I don’t have to look at my calendar to know that it’s getting closer to the day the kids are due to return to school. I also don’t need to see the mind-boggling number of “back to school” ads to remind me of the date either (BTW I think the Officeworks ones are annoying me the most this year…).
No, all I need to do is watch the growing anxiety of my children, of my son Gilbert in particular, to know that we are nearing the end of the holidays.
For kids on the autism spectrum, any sort of change can be difficult to deal with and to manage. We struggled at the start of the holidays as the kids made the transition from the routine of school to the non-routine of the holidays. So it is no surprise that we are here again as the kids contemplate the imminent return to school rules and routine.
I suspect a lot of kids are feeling the same way and I don’t blame them. To be honest I’m not at all looking forward to returning to the daily grind of ferrying kids to school and to after school activities while frantically fitting in housework, homework and employment in between…
But having that understanding doesn’t make it any easier to watch your children growing more and more worried with each passing day. It doesn’t give me any comfort while we deal with the tears at bedtime or with complaints that “my brain won’t switch off Mummy” or with the lashing out that is often the result of stress and anxiety.
While we will never be able to completely eliminate their anxiety there are a few things we are trying to put in place to minimise it and to ease their transition back to the classroom.
- Using social stories: created by Carol Gray in the early 1990’s social stories are widely used with kids with ASD to describe and define social situations. The school put together a social story for Gilbert for this year, describing his new teacher, his new classroom and locations and situations he may encounter during the year. We are hoping this story will help prepare him for the changes this year and will, in turn, lessen his anxiety. They are worth a shot with any child – I have included some pages from Gilbert’s story below as an example.
- Setting up a home timetable & routine: once all our extra-curricular activities for this year are confirmed we will be setting up a daily timetable and routine for all of us here at home. In the past, having a visual reference has helped the kids understand what will happen each day, be aware of the tasks for which they are responsible and become more independent themselves. Having an updated routine set as early as possible in the year will help the kids settle more quickly and hopefully ease their transition as well as lessen their anxiety.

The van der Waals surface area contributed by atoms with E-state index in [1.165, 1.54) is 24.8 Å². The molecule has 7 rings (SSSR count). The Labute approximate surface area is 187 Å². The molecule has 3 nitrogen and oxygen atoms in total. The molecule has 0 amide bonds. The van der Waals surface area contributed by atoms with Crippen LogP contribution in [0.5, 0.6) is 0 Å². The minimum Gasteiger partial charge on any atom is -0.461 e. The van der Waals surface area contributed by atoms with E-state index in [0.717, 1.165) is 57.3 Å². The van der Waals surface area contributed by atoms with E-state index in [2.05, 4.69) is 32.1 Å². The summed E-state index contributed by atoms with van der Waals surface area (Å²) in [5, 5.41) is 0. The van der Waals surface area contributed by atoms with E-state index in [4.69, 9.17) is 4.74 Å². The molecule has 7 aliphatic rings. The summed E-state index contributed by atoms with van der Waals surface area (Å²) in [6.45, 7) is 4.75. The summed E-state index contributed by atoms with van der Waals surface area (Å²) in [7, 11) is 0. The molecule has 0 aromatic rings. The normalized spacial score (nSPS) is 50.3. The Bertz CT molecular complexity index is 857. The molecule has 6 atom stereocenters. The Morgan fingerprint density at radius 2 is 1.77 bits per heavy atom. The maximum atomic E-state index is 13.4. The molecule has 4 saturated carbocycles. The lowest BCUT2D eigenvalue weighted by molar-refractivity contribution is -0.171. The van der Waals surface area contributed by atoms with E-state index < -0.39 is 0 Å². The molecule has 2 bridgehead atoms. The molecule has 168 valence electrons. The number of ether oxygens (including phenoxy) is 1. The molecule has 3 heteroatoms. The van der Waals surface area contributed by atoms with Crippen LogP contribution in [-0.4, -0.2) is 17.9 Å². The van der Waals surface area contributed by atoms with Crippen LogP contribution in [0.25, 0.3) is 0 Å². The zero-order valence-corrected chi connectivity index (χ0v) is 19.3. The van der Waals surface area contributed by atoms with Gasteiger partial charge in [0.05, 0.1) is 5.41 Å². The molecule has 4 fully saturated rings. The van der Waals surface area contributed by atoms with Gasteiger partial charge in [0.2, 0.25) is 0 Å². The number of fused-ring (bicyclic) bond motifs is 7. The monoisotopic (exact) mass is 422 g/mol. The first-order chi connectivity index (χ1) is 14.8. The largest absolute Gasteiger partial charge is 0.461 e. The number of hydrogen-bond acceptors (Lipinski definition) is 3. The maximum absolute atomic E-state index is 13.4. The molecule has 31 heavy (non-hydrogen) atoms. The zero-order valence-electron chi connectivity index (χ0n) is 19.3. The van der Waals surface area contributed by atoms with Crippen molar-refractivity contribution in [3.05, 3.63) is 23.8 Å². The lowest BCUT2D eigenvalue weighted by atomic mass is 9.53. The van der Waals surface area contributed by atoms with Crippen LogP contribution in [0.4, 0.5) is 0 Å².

- Talking about the first day: we have been having some conversations about what to expect on the first day so the kids are prepared for what may occur. For instance, at our school, the first day sees all the students head to the hall after lines to be placed into their new classes. I will also be off work for the first few days so instead of just dropping the kids at the school gate I’ll be coming in with them to make sure they are okay. Often it’s the little, overlooked details that can lead to a full-on meltdown – it pays to be prepared, and talk through these things with them, if you can.
- Giving them space & adjusting our expectations: in the last week we have ensured Gilbert and Matilda have had some time to do their own preferred activities so they can be as relaxed and as rested as possible for the start of term. Typically we have been having a planned activity in the morning followed up with some free time, like watching a DVD in the afternoon. We have also tried to adjust our expectations of their capabilities and behaviour, understanding that their state of anxiety is the main reason behind some of their behaviour at the moment. Obviously unacceptable behaviour is not tolerated but sometimes you have to cut them some slack, knowing how wound up they are inside.
- Remaining calm and projecting positivity: in my experience, if you set a calm and positive example, that can go a long way to helping your kids maintain a bit of calm themselves. In the face of a full-on meltdown, getting angry and frustrated yourself does not solve anything (believe me, I’ve been there and done that already!). Reminding the kids of the positives of returning to school and dealing with their anxiety and concerns as calmly as possible usually has a better chance of helping them through it.
Fingers crossed these strategies will lessen the burden of anxiety for my kids as they get ready for the return to school.
Do you have any tips for managing back to school anxiety? What does your kids’ first day back at school look like?